Based upon the asset-threat-impact model, countermeasures can be devised. On the side of the assets one can remodel the system to reduce dependencies and communication between systems, or prevent uncompetent people to access systems they have no knowledge of. Letting a third party managing your infrastructure may be a solution. As far as threats are concerned, the idea is to reduce motivation (laws have proven to be rather unsuccessful at this point though) and vulnerability. A common example is the installation of a network firewall. Next one can consider to try and reduce the impact once an attacker has gotten in, for instance by distributing data over multiple machines or by putting different levels of physical protection in place according to the sensitivity of the systems or data. A final step is to think of detection of security breaches, for instance by setting up a decent audit system. Contingency and disaster recovery plans (including backups) are the ultimate precautions you hope you will never need. The closer your measures are to the assets, the more effective they become.

Now how can such a model be implemented? Clearly, it requires management to have a security minded attitude. Security planning and management involves long term strategic security planning and creating a corporate IT security policy. The next step consists of doing a risk analysis. The resulting recommendations are then to be implemented, monitored and tested. The results of the compliance checks should then eventually be used to revise the original analysis.

As mentioned before, doing a risk analysis involves determining the value of assets and their dependencies, doing a threat assessment and identifying the safeguards that are already in place. One aspect of identifying threats is assessing the likelihood of their occurrence and the severity of the impact. For the selection of additional or revised safeguards, one should keep the security objectives in mind. In general, any system's implementation has to consider a number of constraints (time, technical, financial, environmental, sociological,…). These have to be identified and will influence the selection of safeguards.

The life cycle of a security implementation can (partially?) be supported by software tools. They can also help in addressing a number of specific security issues. Here we can think of the wider use of public as well private telecommunications networks, the increased ICT literacy of users as well as attackers and the accreditation of security implementations against various (international) standards. Furthermore, good tools should provide assistance for all aspects of information systems security: personnel (training, management), documents (handling, storage, destruction), technical issues, planning and so on. They should contribute to cognitive ergonomic human-computer interaction, provide good facilities for modelling and representing information and be able to generate documentation and reports. Additionally they can provide backtracking possibilities (for justification, as in "why did we recommend this?") or what-if analysis. The output they generate can relate to varying levels of assessment, from high level policy statements to compatible detailed low level recommendations. A tool that appears to support a great deal of these functions is CRAMM used by Insight Consulting.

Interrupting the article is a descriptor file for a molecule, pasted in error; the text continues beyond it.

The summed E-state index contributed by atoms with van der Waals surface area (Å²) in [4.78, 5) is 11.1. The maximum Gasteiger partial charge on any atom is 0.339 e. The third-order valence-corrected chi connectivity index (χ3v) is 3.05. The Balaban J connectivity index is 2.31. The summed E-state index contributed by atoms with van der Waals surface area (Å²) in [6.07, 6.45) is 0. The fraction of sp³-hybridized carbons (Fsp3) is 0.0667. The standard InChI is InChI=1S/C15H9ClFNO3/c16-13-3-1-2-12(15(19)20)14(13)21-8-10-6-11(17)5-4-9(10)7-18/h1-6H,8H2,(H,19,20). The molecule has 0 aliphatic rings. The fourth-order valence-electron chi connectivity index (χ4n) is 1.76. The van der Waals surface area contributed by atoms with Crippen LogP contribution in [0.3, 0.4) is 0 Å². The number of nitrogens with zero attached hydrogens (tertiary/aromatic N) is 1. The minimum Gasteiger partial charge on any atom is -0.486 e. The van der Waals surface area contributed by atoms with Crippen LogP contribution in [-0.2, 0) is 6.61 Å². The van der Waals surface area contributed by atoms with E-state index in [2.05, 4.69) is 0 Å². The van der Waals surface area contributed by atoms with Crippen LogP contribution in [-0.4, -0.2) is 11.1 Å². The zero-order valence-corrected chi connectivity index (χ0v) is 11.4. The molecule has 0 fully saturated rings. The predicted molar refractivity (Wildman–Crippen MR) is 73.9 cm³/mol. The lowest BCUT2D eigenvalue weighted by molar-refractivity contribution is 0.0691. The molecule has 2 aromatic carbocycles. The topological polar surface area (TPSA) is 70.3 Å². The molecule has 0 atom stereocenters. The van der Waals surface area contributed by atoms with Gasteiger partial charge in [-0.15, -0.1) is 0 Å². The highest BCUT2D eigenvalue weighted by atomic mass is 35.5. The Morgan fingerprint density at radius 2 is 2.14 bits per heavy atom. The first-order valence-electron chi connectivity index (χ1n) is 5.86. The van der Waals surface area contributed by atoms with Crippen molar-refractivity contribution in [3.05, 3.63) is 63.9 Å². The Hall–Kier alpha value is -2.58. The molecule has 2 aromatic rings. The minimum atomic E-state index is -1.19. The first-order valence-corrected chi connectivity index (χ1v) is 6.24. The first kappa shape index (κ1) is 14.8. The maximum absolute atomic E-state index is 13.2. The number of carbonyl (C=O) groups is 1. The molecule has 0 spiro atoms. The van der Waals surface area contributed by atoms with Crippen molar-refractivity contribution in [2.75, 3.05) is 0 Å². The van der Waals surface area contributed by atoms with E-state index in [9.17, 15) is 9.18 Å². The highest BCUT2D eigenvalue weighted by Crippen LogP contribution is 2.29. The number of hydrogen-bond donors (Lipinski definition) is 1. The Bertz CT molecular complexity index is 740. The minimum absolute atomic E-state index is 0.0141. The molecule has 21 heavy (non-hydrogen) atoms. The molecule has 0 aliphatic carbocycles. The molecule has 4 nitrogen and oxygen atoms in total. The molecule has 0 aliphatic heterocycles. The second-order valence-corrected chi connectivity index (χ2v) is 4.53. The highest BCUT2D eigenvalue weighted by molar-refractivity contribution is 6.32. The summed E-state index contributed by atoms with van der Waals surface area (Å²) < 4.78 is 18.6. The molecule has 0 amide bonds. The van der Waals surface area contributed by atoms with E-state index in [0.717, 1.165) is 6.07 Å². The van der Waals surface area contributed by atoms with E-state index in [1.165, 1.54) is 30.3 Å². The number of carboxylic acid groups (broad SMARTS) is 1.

As computer systems became more and more mature, system engineers felt the need for good methodologies to build high quality software. The same goes for developing security systems. The conceptual model presented here certainly helps in understanding risk analysis, as well as in building a secure environment to protect an organisation's assets. It can be furthermore be implemented in software tools like CRAMM. In this case the tool not only helps in analysing the security requirements, but also in providing consistent countermeasure recommendations.


  Filip Schepers, Oct 1997 - Last updated 25/10/98